Like a lot of us, Elliot Gleave (or e.g., for example), is a bit jealous of those lucky people who know exactly what they wanted to be when they're 18 and just went for it. He never had that. As a kid he listened to Nirvana, Motown and Michael Jackson. At school in west London it was all Wu Tang Clan, Jay-Z and Slick Rick. At university he would MC at garage raves, make countless mixtapes and host pirate radio stations, but music still came second to filmmaking.
It wasn't until he was 21 that he really took music seriously. His first album was all hip-hop as that was all he knew. It sold 10000 copies. "It was a cult thing," he says. "It isn't the real me."
After a stream of indie collaborations and one-off single releases Example made a lasting impression on many of the BBC radio DJ's. Their attention paid off with What We Made, the official debut album released in 2007. A quantum growth spurt of intelligence, irony, beats, and rhymes separated that first album from Won't Go Quietly which three years later featured guest shots from Dubstep and House comrades MJ Cole, Scotsman Calvin Harris, and the Chase & Status battery only added to the appeal of an album already knee-deep in chart hits.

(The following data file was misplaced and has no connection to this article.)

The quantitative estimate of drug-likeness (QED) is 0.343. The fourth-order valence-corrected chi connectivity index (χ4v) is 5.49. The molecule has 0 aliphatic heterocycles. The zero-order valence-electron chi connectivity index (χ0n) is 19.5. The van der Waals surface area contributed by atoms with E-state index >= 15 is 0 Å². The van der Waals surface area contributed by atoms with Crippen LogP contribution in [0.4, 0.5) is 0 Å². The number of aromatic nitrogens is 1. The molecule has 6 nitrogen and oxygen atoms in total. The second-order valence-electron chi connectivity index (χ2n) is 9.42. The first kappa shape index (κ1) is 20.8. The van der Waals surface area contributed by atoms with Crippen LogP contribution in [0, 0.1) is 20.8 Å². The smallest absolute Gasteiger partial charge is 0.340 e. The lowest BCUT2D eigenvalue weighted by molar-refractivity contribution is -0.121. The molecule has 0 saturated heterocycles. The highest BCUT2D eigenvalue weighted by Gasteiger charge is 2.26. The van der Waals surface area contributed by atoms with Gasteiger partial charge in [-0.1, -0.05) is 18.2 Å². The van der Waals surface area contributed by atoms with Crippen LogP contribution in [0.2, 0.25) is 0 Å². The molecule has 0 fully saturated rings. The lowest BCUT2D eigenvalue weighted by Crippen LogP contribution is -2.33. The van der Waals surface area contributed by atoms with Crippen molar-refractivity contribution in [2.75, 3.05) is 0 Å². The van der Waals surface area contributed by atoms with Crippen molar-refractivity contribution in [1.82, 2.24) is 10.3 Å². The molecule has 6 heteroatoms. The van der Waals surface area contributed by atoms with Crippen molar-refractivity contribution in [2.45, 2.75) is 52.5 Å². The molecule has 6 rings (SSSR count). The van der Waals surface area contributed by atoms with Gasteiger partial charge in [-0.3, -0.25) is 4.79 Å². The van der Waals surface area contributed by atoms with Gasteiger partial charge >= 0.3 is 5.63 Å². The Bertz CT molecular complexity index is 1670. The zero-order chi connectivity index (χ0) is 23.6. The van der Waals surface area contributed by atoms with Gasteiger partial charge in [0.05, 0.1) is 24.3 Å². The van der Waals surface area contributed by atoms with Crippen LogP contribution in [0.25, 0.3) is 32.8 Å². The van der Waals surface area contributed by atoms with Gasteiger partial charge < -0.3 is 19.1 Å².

Since then his rise to the top of the UK national scene began to detonate for real in 2010, when he sent two singles into the Top 10, "Won't Go Quietly" and "Kickstarts." He was now a Breakthrough Artist with anthems that jet-propelled the Won't Go Quietly album to gold.
The 29-year-old Grunge-addict had also turned into a hard-working summer rock festival must-see tour destination for his non-stop growing Euro army of fans. "Watching 60,000 people singing ['Kickstarts'] back to me at a festival was my Eureka moment. It made me realize what I should do. I draw from intensely personal experiences then tweak those feelings to make them open to everyone."
With the release of his latest album, Playing In The Shadows, Example has his eyes set on a stateside breakthrough. Now he views his goals clearly, and his responsibility to "lead the next generation of dance acts. This album will make that happen for me," he says. "I've been on a crazy journey but now I'm right where I need to be. Now it's all about music. This is the first time I've really worn my heart on my sleeve. This is about real life now."